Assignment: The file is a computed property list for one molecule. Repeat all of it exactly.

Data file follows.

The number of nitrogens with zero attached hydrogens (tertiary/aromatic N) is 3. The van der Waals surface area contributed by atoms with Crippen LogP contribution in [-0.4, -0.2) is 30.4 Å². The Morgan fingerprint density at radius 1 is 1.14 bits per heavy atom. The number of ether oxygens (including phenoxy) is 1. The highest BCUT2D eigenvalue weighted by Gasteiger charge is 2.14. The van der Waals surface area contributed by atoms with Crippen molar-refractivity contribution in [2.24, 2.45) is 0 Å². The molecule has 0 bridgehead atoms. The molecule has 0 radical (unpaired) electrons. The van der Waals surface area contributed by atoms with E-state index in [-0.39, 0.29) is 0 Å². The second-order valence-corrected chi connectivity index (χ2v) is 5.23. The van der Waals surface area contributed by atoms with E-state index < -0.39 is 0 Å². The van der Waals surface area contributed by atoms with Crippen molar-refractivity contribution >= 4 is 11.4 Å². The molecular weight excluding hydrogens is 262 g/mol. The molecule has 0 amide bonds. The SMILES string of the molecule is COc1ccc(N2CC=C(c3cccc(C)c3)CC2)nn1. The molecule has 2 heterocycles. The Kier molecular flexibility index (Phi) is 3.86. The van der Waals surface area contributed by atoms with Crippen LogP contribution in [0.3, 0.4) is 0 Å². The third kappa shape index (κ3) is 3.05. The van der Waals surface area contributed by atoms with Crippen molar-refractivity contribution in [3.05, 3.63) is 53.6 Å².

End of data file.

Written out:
The number of nitrogens with zero attached hydrogens (tertiary/aromatic N) is 3. The van der Waals surface area contributed by atoms with Crippen LogP contribution in [-0.4, -0.2) is 30.4 Å². The Morgan fingerprint density at radius 1 is 1.14 bits per heavy atom. The number of ether oxygens (including phenoxy) is 1. The highest BCUT2D eigenvalue weighted by Gasteiger charge is 2.14. The van der Waals surface area contributed by atoms with Crippen molar-refractivity contribution in [2.24, 2.45) is 0 Å². The molecule has 0 bridgehead atoms. The molecule has 0 radical (unpaired) electrons. The van der Waals surface area contributed by atoms with E-state index in [-0.39, 0.29) is 0 Å². The second-order valence-corrected chi connectivity index (χ2v) is 5.23. The van der Waals surface area contributed by atoms with E-state index < -0.39 is 0 Å². The van der Waals surface area contributed by atoms with Crippen molar-refractivity contribution >= 4 is 11.4 Å². The molecular weight excluding hydrogens is 262 g/mol. The molecule has 0 amide bonds. The SMILES string of the molecule is COc1ccc(N2CC=C(c3cccc(C)c3)CC2)nn1. The molecule has 2 heterocycles. The Kier molecular flexibility index (Phi) is 3.86. The van der Waals surface area contributed by atoms with Crippen LogP contribution in [0.3, 0.4) is 0 Å². The third kappa shape index (κ3) is 3.05. The van der Waals surface area contributed by atoms with Crippen molar-refractivity contribution in [3.05, 3.63) is 53.6 Å².